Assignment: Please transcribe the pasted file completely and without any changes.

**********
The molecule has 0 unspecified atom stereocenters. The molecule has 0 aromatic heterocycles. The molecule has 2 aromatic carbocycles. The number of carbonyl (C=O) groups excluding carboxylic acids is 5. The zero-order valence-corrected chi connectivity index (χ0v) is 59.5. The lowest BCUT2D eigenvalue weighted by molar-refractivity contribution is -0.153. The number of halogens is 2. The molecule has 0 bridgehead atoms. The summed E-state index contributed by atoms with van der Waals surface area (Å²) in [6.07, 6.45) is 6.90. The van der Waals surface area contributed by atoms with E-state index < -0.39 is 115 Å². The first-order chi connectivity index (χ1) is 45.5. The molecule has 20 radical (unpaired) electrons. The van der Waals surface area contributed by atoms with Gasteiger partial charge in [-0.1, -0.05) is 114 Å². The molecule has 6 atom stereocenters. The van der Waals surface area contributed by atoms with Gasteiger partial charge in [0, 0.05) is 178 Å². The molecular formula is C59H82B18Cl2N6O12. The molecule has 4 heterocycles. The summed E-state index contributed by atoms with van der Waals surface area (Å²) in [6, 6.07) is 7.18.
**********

The molecule has 0 unspecified atom stereocenters. The molecule has 0 aromatic heterocycles. The molecule has 2 aromatic carbocycles. The number of carbonyl (C=O) groups excluding carboxylic acids is 5. The zero-order valence-corrected chi connectivity index (χ0v) is 59.5. The lowest BCUT2D eigenvalue weighted by molar-refractivity contribution is -0.153. The number of halogens is 2. The molecule has 0 bridgehead atoms. The summed E-state index contributed by atoms with van der Waals surface area (Å²) in [6.07, 6.45) is 6.90. The van der Waals surface area contributed by atoms with E-state index < -0.39 is 115 Å². The first-order chi connectivity index (χ1) is 45.5. The molecule has 20 radical (unpaired) electrons. The van der Waals surface area contributed by atoms with Gasteiger partial charge in [-0.1, -0.05) is 114 Å². The molecule has 6 atom stereocenters. The van der Waals surface area contributed by atoms with Gasteiger partial charge in [0, 0.05) is 178 Å². The molecular formula is C59H82B18Cl2N6O12. The molecule has 4 heterocycles. The summed E-state index contributed by atoms with van der Waals surface area (Å²) in [6, 6.07) is 7.18.